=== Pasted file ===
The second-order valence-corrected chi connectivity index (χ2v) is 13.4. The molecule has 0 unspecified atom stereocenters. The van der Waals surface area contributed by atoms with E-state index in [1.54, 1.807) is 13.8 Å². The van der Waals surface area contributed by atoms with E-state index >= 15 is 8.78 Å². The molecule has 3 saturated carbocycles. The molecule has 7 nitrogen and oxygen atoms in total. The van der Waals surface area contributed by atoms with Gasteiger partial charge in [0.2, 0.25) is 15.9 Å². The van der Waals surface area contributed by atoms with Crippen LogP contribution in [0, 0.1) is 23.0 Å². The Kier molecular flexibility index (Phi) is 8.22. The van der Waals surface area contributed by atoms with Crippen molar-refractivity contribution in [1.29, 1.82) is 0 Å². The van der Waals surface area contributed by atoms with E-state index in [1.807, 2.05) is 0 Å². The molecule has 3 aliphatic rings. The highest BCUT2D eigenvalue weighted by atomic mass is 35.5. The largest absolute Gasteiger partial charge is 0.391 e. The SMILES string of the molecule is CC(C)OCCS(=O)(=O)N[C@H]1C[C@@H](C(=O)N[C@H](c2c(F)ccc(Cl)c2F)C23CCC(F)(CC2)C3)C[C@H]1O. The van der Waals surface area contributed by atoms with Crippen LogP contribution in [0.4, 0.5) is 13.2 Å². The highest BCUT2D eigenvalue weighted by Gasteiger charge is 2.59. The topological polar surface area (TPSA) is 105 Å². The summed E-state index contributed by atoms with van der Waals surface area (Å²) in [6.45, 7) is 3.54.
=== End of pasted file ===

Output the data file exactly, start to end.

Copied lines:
The second-order valence-corrected chi connectivity index (χ2v) is 13.4. The molecule has 0 unspecified atom stereocenters. The van der Waals surface area contributed by atoms with E-state index in [1.54, 1.807) is 13.8 Å². The van der Waals surface area contributed by atoms with E-state index >= 15 is 8.78 Å². The molecule has 3 saturated carbocycles. The molecule has 7 nitrogen and oxygen atoms in total. The van der Waals surface area contributed by atoms with Gasteiger partial charge in [0.2, 0.25) is 15.9 Å². The van der Waals surface area contributed by atoms with Crippen LogP contribution in [0, 0.1) is 23.0 Å². The Kier molecular flexibility index (Phi) is 8.22. The van der Waals surface area contributed by atoms with Crippen molar-refractivity contribution in [1.29, 1.82) is 0 Å². The van der Waals surface area contributed by atoms with E-state index in [1.807, 2.05) is 0 Å². The molecule has 3 aliphatic rings. The highest BCUT2D eigenvalue weighted by atomic mass is 35.5. The largest absolute Gasteiger partial charge is 0.391 e. The SMILES string of the molecule is CC(C)OCCS(=O)(=O)N[C@H]1C[C@@H](C(=O)N[C@H](c2c(F)ccc(Cl)c2F)C23CCC(F)(CC2)C3)C[C@H]1O. The van der Waals surface area contributed by atoms with Crippen LogP contribution in [0.4, 0.5) is 13.2 Å². The highest BCUT2D eigenvalue weighted by Gasteiger charge is 2.59. The topological polar surface area (TPSA) is 105 Å². The summed E-state index contributed by atoms with van der Waals surface area (Å²) in [6.45, 7) is 3.54.